On 26 May 2015, he and his coalition government faced the first attempt to overthrow the Government when opposition called on vote of no-confidence to the Government of the Czech Republic because of Finance Minister of the Czech Republic Andrej Babiš. The attempt was unsuccessful as Members of Parliament did not support the vote of no confidence in the current Government.[8]

In December 2016, Sobotka called for higher corporate taxes, saying: “The way taxation is set up right now it only obliges the big and rich players, who export their profits out of the Czech Republic. Annually, these sums amount to 200 to 300 billion [crowns].”[9]

On 2 May 2017, Sobotka announced that he would resign because he could not bear responsibility for Finance Minister Andrej Babiš. Sobotka stated that Babiš failed to clear up questions surrounding questionable financial transactions connected to his business activity.[10] Sobotka changed his mind on 5 May 2017 and instead decided to fire Babiš from his cabinet.[11]

On 15 June 2017, Bohuslav Sobotka resigned as party leader of ČSSD.[12]

On 5 December 2017, Sobotka's Cabinet resigned following heavy party losses in the general elections in October. Subsequently Andrej Babiš was appointed prime minister on 6 December 2017, and his new government assumed office on 13 December 2017.


Sobotka resided to his hometown Vyškov in January 2018 and stated that he plans to restart his political career. Members of local ČSSD stated they don't intend for him to run in the upcoming municipal election.[13]

On 22 March 2018, Sobotka announced that he would resign as a member of the Chamber of Deputies (MP) effective 1 April 2018.[14]

Personal lifeEdit

Sobotka was married from 2003 till 2018 to Olga Sobotková. He has 2 sons - David (2003) and Martin (2009). Prime Minister Sobotka likes to read historical mystery, sci-fi, and contemporary literature. He also likes attending theater performances and going to the cinema where he prefers Czech films.[15]


  1. ^ "Mgr. Bohuslav Sobotka | Vláda ČR". Retrieved 2020-02-11.
  2. ^ a b c "Bohuslav Sobotka: new mild-mannered, Communist Czech PM". GlobalPost (originally Agence France-Presse). 17 January 2014. Archived from the original on 2 February 2014. Retrieved 21 January 2014.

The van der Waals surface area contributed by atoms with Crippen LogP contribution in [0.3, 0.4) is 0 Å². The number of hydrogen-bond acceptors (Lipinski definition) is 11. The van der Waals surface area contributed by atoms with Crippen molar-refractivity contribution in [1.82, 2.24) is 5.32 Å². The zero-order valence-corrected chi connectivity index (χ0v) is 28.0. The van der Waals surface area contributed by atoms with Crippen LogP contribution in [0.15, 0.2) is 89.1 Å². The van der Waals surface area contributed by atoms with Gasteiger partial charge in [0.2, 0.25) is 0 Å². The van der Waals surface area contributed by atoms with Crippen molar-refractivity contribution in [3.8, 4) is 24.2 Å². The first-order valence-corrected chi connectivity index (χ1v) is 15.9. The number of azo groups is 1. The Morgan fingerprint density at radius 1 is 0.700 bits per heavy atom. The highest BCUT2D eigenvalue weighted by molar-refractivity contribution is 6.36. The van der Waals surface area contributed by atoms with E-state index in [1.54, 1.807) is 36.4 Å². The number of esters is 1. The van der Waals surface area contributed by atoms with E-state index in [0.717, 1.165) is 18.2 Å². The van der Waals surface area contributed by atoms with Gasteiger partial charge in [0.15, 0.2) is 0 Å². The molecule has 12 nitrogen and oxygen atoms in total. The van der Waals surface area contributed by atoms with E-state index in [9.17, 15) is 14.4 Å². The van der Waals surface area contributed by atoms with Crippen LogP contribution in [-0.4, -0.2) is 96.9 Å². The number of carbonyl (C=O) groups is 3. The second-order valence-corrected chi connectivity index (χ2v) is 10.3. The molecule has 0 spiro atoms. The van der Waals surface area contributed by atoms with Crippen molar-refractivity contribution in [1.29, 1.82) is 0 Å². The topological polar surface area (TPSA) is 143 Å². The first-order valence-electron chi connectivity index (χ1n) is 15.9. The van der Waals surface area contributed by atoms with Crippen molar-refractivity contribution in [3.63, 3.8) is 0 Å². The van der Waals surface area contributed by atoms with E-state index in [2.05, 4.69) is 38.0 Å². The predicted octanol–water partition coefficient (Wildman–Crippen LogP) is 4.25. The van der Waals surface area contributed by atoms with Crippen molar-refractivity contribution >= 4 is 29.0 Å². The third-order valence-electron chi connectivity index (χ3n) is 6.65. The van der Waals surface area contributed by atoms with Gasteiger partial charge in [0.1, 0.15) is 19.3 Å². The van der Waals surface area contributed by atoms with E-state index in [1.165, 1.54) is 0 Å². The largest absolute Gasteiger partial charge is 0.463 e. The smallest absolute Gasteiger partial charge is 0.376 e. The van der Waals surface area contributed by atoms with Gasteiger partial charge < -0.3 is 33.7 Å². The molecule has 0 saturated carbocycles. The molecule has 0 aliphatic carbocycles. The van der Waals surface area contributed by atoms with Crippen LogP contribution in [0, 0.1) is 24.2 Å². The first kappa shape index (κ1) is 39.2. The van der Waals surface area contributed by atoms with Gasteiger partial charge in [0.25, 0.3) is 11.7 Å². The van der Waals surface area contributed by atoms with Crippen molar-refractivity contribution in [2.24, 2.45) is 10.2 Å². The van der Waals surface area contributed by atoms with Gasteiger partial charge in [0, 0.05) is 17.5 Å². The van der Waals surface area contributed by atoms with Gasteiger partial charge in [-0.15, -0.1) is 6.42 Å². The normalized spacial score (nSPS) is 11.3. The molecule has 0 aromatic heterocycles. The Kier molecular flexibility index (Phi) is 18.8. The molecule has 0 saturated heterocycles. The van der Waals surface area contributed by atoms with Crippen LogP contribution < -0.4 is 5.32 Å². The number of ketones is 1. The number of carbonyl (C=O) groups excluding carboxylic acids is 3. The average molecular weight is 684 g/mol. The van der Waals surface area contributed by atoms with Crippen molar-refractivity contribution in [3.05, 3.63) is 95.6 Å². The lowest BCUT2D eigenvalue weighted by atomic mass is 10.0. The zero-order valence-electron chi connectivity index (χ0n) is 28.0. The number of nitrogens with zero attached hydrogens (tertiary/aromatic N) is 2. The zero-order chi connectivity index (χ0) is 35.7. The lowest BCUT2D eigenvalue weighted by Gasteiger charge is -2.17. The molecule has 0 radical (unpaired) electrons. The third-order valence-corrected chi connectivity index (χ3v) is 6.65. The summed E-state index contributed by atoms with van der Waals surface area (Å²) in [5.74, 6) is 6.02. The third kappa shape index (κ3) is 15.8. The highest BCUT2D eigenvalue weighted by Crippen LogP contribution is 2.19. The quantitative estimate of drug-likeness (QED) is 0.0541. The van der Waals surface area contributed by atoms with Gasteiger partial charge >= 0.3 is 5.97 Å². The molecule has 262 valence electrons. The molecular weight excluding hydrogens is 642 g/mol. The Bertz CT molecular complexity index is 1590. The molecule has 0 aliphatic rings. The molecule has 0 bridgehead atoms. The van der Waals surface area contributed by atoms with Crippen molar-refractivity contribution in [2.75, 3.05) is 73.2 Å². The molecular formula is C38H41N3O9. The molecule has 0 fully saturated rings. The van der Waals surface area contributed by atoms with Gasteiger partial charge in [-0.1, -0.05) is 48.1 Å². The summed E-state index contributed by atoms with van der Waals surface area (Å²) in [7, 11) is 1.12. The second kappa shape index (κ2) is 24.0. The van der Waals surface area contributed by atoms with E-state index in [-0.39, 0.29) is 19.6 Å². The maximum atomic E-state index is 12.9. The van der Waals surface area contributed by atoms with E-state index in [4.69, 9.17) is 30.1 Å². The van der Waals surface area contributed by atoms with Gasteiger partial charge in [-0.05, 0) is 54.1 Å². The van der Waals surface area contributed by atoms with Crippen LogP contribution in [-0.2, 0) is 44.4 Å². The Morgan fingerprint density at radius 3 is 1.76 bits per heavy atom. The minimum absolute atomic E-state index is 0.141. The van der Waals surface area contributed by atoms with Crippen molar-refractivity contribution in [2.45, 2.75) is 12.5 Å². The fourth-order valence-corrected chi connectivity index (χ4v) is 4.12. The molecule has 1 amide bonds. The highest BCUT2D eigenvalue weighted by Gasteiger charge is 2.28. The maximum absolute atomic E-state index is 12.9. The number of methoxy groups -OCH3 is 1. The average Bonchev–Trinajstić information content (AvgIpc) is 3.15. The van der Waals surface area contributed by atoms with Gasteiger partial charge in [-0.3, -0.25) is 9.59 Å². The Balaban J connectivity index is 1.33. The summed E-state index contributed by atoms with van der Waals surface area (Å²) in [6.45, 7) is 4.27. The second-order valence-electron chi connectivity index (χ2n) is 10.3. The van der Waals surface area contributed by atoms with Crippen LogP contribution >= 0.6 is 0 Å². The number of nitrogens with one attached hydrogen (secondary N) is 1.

3. ^ "Mgr. Bohuslav Sobotka". Naš Nadační fond proti korupci. Archived from the original on 2 December 2015. Retrieved 20 July 2014.
  4. ^ Brožová, Karolina (17 January 2014). "Sobotkova dlouhá cesta" (in Czech). Týden. Retrieved 21 January 2014.
  5. ^ "Czech PM quits as party leader, stays on at head of government". POLITICO. 2017-06-15. Retrieved 2017-06-15.
  6. ^ "Členství v EU je pro ČR přínosem!" (in Czech). Blog. 2 October 2014. Archived from the original on 24 June 2015. Retrieved 15 June 2015.
  7. ^ Agence France-Presse. "Czech PM sees 'Czexit' debate if Britain leaves EU". GlobalPost. Archived from the original on 2016-03-04.
  8. ^ "Opozice s vyslovením nedůvěry Sobotkově vládě neuspěla" (in Czech). ČT24. 26 May 2015. Retrieved 26 June 2015.
  9. ^ "ČSSD promises ‘genuine’ tax revolution". E15. 22 December 2016.
  10. ^ "Czech government to resign amid finance minister row". POLITICO. 2 May 2017. Retrieved 2 May 2017.
  11. ^ "Sobotka demisi nepodá, na Hrad už poslal návrh na Babišovo odvolání". (in Czech). Retrieved 5 May 2017.
  12. ^ "Sobotka končí jako předseda ČSSD, stranu povede Chovanec". (in Czech). Retrieved 14 June 2017.
  13. ^ "Sobotka se přestěhoval do Vyškova, pokusí se tam o politický restart". 4 January 2018. Retrieved 4 January 2018.
  14. ^ "Sobotka rezignuje na post poslance a opouští politiku". (in Czech). Retrieved 22 March 2018.
  15. ^ "18.05.2015 Tento týden v Týdnu vyšel velký rozhovor s předsedou vlády. (in Czech)". Týden. 18 May 2015. Archived from the original on 24 May 2015. Retrieved 24 May 2015.

External linksEdit

Political offices
Preceded by Minister of Finance
Succeeded by
Prime Minister of the Czech Republic
Succeeded by
Party political offices
Preceded by Leader of the Social Democratic Party

Succeeded by
Preceded by Leader of the Social Democratic Party
Acting: 2010–2011

Succeeded by